The Death of Truth
Notes on Falsehood in the Age of Trump
By Michiko Kakutani
Tim Duggan Books. 208 pp. $22
Reviewed by Beth Kephart
Someone taught you what you know. Or you taught yourself. You circled knowledge slowly, equivocally, or you pounced and never budged. You are willing to listen, or you're all done with that. You fight to be heard, or you fight to win.
Whoever you are, you're living in an age of fake news, conspiracy theorists, and willful misrepresentations. In her book The Death of Truth, Michiko Kakutani says this age is also shouldering "fake science (manufactured by climate change deniers and anti-vaxxers), fake history (promoted by Holocaust revisionists and white supremacists), fake Americans on Facebook (created by Russian trolls), and fake followers and 'likes' on social media (generated by bots)." You're living in a time that writers such as Hannah Arendt, George Orwell, and David Foster Wallace augured. A time to which history holds a mirror — think Lenin, Mussolini, and Hitler. A time that might be a slightly different time had not postmodernism and deconstruction taken hold of our imagination and vocabularies.
Deconstruction, in fact, is deeply nihilistic, implying that the efforts of journalists and historians — to ascertain the best available truths through the careful gathering and weighing of evidence — are futile. It suggests that reason is an outdated value, that language is not a tool for communication but an unstable and deceptive interface that is constantly subverting itself.
As a Pulitizer Prize-winning critic for the New York Times, Kakutani wrote intimidating, hard-shelled sentences about books both great and poor. Here she relies heavily on the research and testimony of others to build her case about the "disregard for facts, the displacement of reason by emotion, and the corrosion of language." Her outrage is relentless and crisply announced. She is no-holds-barred. She's not worried about waking up to a presidential tweet — or getting slammed by friends of Mitch and Paul, Devin and Jim:
Trump's ridiculousness, his narcissistic ability to make everything about himself, the outrageousness of his lies, and the profundity of his ignorance can easily distract attention from the more lasting implications of his story: how easily Republicans in Congress enabled him, undermining the whole concept of checks and balances set in place by the founders; how a third of the country passively accepted his assaults on the Constitution; how easily Russian disinformation took root in a culture where the teaching of history and civics had seriously atrophied."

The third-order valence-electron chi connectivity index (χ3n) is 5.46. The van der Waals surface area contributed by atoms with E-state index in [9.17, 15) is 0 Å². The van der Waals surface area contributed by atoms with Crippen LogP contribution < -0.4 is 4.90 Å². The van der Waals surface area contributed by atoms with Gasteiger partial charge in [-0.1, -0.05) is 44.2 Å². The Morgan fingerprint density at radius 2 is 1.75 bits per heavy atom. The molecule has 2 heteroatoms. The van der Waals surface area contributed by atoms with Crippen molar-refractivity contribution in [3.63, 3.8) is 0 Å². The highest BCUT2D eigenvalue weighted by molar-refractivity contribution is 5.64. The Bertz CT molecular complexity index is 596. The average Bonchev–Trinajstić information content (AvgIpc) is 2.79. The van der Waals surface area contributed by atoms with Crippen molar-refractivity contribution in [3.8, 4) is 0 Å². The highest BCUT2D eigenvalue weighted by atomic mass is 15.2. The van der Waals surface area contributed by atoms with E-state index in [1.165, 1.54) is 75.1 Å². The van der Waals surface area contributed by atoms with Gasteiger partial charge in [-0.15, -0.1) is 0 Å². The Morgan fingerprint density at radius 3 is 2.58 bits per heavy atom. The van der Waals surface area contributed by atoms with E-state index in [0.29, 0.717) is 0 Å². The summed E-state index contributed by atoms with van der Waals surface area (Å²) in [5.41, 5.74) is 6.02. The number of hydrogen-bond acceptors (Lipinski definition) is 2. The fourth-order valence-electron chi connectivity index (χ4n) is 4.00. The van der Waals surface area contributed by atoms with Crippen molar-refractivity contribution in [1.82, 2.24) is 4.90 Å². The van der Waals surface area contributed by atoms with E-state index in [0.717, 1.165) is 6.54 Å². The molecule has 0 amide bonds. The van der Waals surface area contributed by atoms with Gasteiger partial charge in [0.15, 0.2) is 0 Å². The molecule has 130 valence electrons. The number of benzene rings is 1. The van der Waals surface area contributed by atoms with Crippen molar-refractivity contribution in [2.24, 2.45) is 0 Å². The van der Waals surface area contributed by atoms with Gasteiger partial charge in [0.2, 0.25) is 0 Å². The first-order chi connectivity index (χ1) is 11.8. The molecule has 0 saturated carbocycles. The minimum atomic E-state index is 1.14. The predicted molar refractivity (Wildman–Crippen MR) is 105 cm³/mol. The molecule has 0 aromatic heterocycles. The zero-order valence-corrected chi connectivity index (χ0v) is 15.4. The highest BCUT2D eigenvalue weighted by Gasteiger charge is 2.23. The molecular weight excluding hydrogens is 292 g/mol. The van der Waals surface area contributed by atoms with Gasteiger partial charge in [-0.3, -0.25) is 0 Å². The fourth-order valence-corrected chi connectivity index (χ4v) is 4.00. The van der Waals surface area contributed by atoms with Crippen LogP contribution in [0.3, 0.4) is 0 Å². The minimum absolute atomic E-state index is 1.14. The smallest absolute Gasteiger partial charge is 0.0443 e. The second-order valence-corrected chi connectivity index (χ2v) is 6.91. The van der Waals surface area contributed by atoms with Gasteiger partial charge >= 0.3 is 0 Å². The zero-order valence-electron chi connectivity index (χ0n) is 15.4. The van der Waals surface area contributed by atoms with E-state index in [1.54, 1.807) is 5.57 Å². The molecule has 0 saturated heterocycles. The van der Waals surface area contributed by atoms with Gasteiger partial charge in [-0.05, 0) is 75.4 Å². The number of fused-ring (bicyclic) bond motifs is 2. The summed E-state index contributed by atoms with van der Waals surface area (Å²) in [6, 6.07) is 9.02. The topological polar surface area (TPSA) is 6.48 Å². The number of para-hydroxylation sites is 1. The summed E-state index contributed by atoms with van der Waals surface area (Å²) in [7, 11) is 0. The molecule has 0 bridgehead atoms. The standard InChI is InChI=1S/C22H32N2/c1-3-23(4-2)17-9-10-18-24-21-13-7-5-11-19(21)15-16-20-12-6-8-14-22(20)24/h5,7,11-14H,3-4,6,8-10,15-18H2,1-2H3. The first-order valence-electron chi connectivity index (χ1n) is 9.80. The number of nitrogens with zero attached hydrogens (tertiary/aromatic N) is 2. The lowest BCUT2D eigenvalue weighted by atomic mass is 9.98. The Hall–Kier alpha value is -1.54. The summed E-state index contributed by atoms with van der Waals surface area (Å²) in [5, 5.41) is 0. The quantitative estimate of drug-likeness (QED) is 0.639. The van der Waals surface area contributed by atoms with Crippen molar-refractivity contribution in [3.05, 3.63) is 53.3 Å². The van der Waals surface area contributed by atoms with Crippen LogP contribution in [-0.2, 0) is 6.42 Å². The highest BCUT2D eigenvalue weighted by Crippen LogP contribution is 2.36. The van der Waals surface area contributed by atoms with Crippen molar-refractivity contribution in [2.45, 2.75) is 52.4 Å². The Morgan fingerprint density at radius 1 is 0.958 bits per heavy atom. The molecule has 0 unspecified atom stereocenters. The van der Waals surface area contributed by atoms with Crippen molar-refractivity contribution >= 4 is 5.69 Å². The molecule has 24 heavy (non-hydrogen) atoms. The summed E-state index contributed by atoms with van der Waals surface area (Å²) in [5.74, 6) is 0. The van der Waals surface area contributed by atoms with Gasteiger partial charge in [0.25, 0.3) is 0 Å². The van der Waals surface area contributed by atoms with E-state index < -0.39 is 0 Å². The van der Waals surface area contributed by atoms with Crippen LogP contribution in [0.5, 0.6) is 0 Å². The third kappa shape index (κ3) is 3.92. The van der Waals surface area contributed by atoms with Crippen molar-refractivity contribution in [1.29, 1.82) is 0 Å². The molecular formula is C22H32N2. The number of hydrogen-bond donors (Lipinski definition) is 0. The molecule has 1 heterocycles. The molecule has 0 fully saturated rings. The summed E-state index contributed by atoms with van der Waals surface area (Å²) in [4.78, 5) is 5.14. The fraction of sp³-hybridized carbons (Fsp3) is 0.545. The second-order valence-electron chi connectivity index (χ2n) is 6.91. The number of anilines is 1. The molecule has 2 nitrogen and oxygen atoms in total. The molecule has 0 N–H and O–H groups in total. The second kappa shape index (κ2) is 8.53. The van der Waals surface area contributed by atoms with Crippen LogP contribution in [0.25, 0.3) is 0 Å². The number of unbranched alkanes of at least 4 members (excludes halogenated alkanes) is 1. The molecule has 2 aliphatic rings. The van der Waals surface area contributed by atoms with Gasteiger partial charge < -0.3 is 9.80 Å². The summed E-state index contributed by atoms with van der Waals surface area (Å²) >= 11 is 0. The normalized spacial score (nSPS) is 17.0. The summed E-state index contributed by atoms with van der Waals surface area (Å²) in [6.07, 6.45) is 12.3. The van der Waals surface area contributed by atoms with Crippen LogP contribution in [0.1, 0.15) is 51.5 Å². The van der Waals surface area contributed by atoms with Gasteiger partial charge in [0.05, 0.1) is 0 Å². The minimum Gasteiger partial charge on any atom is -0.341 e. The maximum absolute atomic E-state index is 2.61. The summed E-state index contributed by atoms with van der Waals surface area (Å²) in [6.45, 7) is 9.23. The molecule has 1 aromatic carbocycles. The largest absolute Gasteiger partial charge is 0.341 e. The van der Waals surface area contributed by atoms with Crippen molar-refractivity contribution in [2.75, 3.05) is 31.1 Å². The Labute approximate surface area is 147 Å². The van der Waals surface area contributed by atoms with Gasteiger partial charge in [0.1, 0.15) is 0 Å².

Divided into nine short chapters with such titles as "The Vanishing of Reality" and "Filters, Silos, and Tribes," Truth is laser-focused, smart, and emotionally claustrophobic. Readers will have to remember to breathe, and they won't be rewarded for flipping ahead to the final pages in search of optimism. Our forefathers are there, at the end, as are the "inspiring students" of Parkland, Fla. But mostly we're left on our own in a constitutionally desolated landscape.
Yet Truth will be read in the wake of Alexandria Ocasio-Cortez's successful "Courage to Change" campaign. It will be read in the aftermath of a march during which hundreds of thousands of Americans in more than 700 communities showed up together in sweltering weather on behalf of the incarcerated children and broken-hearted parents on our Southern border.
It will be read when people of all political stripes are grasping for reasons to hope.
We have been battered by lies in our politics, literature, and national discourse. We have been suffocated by silos, fractured by walls, done in by our social media and shallow attention spans. We are often not, it is true, listening to one another, and Kakutani makes an excellent case. But how much stronger Truth would have been had Kakutani also turned the bright light of her immense learning and intellect toward those places where — despite the terrible noise of fake news, fake science, bots, and trolls — politically diverse people continue to listen, not so they hear what they want to hear, but so others might be heard.